The long running Euro crisis is set to run and run. This week’s summit of EU leaders is no more likely to fix it than all the previous ones, each billed as the crunch summit to save the Euro.
This time on the agenda is the prospect of a Euro area Finance Minister and Treasury. The Germans are making the perfectly reasonable demand that if they are to back up the credit card for all the Euro nations, they want a say in how much they spend using it. Euro area countries are being reassured that this is no great loss of power. After all, they are told, you the member states can decide how and where to make the cuts. All the EU authorities will wish to do is to set a limit on how much you can spend, and a total for you to raise in tax. The rest is your call!
To do this properly will take Treaty changes. That is a long and arduous process, requiring ratification by all the states signing the new Treaty. It should trigger the odd referendum in a country like Ireland, and Parliamentary ratification everywhere involved. It does not sound like a quick fix.
The last summit offered a banking union as the answer. We are told there will be more progress towards this. Here again, Germany will want some guarantees that she will be able to control or influence the policy of banks in faraway countries, if her credit card is to stand behind all the main banks of the Euro area.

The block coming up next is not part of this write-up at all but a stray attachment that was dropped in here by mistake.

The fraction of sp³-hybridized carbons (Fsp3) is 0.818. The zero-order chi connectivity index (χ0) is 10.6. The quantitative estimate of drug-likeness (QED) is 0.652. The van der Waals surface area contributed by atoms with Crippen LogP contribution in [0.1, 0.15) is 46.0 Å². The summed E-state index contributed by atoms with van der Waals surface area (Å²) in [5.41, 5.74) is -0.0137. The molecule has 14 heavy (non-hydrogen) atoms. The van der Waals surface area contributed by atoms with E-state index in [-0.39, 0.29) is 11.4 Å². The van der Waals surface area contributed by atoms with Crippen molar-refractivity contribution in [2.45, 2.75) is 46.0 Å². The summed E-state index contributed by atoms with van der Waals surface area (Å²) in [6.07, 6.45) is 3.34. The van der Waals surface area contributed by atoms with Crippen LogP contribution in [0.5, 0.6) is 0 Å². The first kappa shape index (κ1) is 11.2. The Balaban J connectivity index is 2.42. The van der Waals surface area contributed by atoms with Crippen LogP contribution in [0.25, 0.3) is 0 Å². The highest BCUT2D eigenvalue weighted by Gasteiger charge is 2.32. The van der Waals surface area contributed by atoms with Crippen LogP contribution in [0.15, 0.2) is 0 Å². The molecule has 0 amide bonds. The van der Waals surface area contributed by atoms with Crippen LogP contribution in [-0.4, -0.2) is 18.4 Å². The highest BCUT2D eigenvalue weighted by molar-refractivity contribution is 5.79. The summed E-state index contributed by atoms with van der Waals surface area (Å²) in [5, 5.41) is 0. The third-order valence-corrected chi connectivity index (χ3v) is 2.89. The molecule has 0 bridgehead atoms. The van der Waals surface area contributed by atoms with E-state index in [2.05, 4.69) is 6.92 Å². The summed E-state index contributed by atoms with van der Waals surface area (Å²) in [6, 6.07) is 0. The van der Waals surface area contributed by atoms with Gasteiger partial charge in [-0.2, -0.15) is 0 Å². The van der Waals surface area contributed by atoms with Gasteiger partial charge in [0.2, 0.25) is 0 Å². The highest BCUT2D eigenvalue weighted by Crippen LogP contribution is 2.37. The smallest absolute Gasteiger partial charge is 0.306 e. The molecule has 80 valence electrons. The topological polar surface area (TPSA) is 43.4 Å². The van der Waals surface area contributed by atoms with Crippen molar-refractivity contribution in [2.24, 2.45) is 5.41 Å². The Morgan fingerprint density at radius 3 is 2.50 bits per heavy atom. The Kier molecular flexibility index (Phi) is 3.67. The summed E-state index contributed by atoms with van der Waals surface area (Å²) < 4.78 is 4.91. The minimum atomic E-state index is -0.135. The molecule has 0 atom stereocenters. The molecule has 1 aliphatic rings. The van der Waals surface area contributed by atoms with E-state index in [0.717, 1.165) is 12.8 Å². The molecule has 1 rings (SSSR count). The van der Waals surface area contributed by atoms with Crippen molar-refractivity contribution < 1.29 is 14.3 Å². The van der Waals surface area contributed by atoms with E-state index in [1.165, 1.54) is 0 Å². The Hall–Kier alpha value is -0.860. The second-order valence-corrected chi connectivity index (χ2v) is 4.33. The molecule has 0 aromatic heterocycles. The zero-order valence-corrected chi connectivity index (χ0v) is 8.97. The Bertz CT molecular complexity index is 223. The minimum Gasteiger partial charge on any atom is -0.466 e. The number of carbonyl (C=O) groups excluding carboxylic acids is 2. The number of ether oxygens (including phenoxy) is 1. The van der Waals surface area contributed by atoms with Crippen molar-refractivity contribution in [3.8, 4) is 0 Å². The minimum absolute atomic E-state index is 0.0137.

The truth is simple. Too many countries in the Euro area have spent too much, borrowed too much and have now run out of money. Too many banks in the Euro area have overexpanded their balance sheeets, are losing money on too many of their loans, and now need more capital.
The rest of the EU would like the UK to put some money in to help deal with the cash shortfall. There is no reason why we should do any such thing. Nor should the IMF, but they are now fully engaged with a cause they should avoid. There are no signs that the Euro crisis is about to be solved. There is no evidence that the German people are ready to put the German credit card fully behind the troubled areas and banks of Euroland. If they are not willing to do so, why should we?
The Euro remains an orphan currency in search of a country to look after it and support it. Creating a country called Euroland is taking too long for the good of its currency. The rich areas and countries are not willing to prop up all the poorer and weaker countries and institutions. There are now five countries needing special measures and special subsidised loans. It cannot go on like this. The UK government has a duty to ensure not a penny of UK taxpayers money is wasted on this scheme. It now looks as if the obligations of Euroland are also too big for the German state to taqke on, even if she wanted to.